While many people may know that location tracking is a key component of Internet of Things (IoT) devices and applications, most don't realize how widely this capability is used. Most IoT devices don't track human locations, but are instead used in a wide range of automated or "behind the scenes" services. For example, fault location and maintenance both require accurate location support. When a street lamp goes out, the city has to be able to quickly identify and locate it. By identifying the location of this fault automatically, maintenance engineers don't have to check the street lamps one by one.
In addition to IoT devices, positioning applications that rely on providing accurate locations are one of the fastest growing app markets. These applications provide location tracking for motorcycles, battery-powered scooters, shared bicycles, children, pets, and logistics.
There are many ways to track location, from cellular network-based positioning that is precise within a couple dozen
meters, to global navigation satellite system (GNSS)-based positioning which is precise within a couple feet, and
even WiFi/Bluetooth-based positioning.
In smart city applications, multiple devices are often deployed outside over a wide area. This means GNSS-based and network-based positioning is most common. Accurate location data can be obtained through the GNSS, and location information can then be transmitted through the wide area cellular network. With the location information, users can access multiple services in real time through mobile applications and SMS. So then, the next question is: What is the best cellular network technology for your smart city applications? Which radio access technology (RAT) is the most suitable?
Tracking of vehicles, pets, and logistics
Poor Quality LTE- and 2G-based Locators
Currently, there are a wide variety of LTE and 2G cellular locators in the market, but most of them deliver
seriously subpar user experiences.
○ Many are too large or heavy to carry around, making them useless for tracking your pets or kids.
○ Many have extremely short battery life, with some needing to be recharged daily.
○ More "usable" products, especially LTE-powered devices, are extremely expensive. LTE is a high-traffic, large-bandwidth technology that is expensive to run. Position tracking only requires a small amount of coordinate data. Using LTE to run position tracking services is like feeding caviar to a toddler.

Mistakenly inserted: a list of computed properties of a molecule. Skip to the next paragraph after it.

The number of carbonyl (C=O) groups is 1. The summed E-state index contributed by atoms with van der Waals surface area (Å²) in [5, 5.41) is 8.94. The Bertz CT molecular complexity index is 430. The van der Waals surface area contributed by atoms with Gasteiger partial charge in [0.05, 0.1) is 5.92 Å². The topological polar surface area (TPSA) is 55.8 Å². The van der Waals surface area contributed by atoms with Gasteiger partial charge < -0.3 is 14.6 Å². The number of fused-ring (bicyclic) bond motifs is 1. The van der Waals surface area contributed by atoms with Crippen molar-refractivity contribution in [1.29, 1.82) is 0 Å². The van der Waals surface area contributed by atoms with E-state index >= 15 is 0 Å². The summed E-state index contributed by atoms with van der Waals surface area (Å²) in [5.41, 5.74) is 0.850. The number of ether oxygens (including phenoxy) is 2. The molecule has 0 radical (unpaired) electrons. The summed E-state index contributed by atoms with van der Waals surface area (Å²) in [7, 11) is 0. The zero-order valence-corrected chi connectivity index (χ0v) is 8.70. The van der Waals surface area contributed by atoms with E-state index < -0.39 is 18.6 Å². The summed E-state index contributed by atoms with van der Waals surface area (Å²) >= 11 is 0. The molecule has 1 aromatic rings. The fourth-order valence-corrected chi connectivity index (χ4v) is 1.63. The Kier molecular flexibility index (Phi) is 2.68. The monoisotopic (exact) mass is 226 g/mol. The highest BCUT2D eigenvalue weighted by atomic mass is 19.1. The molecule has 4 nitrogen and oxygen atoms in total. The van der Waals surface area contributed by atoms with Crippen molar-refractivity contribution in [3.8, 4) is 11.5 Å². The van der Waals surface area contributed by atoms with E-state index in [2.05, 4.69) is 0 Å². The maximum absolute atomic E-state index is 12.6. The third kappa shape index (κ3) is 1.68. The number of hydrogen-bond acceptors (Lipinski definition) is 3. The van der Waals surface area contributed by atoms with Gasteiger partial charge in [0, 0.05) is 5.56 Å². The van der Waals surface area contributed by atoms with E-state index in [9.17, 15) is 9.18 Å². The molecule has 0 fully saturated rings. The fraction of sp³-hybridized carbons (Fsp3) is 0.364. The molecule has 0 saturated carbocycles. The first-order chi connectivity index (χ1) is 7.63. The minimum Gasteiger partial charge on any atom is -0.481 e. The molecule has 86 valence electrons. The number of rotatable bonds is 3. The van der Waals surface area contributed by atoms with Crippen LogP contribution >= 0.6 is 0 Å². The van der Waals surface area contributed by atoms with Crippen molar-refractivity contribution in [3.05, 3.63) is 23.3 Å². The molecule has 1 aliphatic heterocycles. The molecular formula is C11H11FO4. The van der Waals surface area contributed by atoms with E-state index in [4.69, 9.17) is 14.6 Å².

NB-IoT: The Preferred Solution for Location Tracking Products
Narrowband IoT (NB-IoT) is another alternative to traditional cellular communications technologies. Even compared
with standard 4G, it has a number of advantages:
○ Low power consumption: NB-IoT has multiple energy-efficient modes, including a power saving mode (PSM) and extended discontinuous reception (eDRX), to support longer standby time for tracking devices.
○ Lower cost: NB-IoT has a simpler architecture and tighter integration, and requires fewer peripherals, making it easier to build miniaturized products.
○ High online rate: NB-IoT features better coverage and stronger location tracking and backhaul than previous generations of network technologies.
HiSilicon's new Boudica chipset solutions have integrated NB technology for IoT scenarios:
○ Shenzhen Yuncheng Technology uses HiSilicon's NB-IoT Boudica 150 solution in its ultra-small-sized, low-power Xixigou ("happy dog") pet tracker, which can be used for 15 days on a single charge. By using an eSIM, the devices have completely eliminated the need for an external card. It provides real-time location and monitoring services in a compact, cute-looking package that only weighs 20 grams.
○ Shanghai Oviphone uses the NB-IoT Boudica 150 solution in its B2315 series health band, which collects temperature, heart rate, step count, sleep, and blood pressure data along with location positioning. It can be widely used in campuses, communities, nursing homes, hospitals, and construction sites.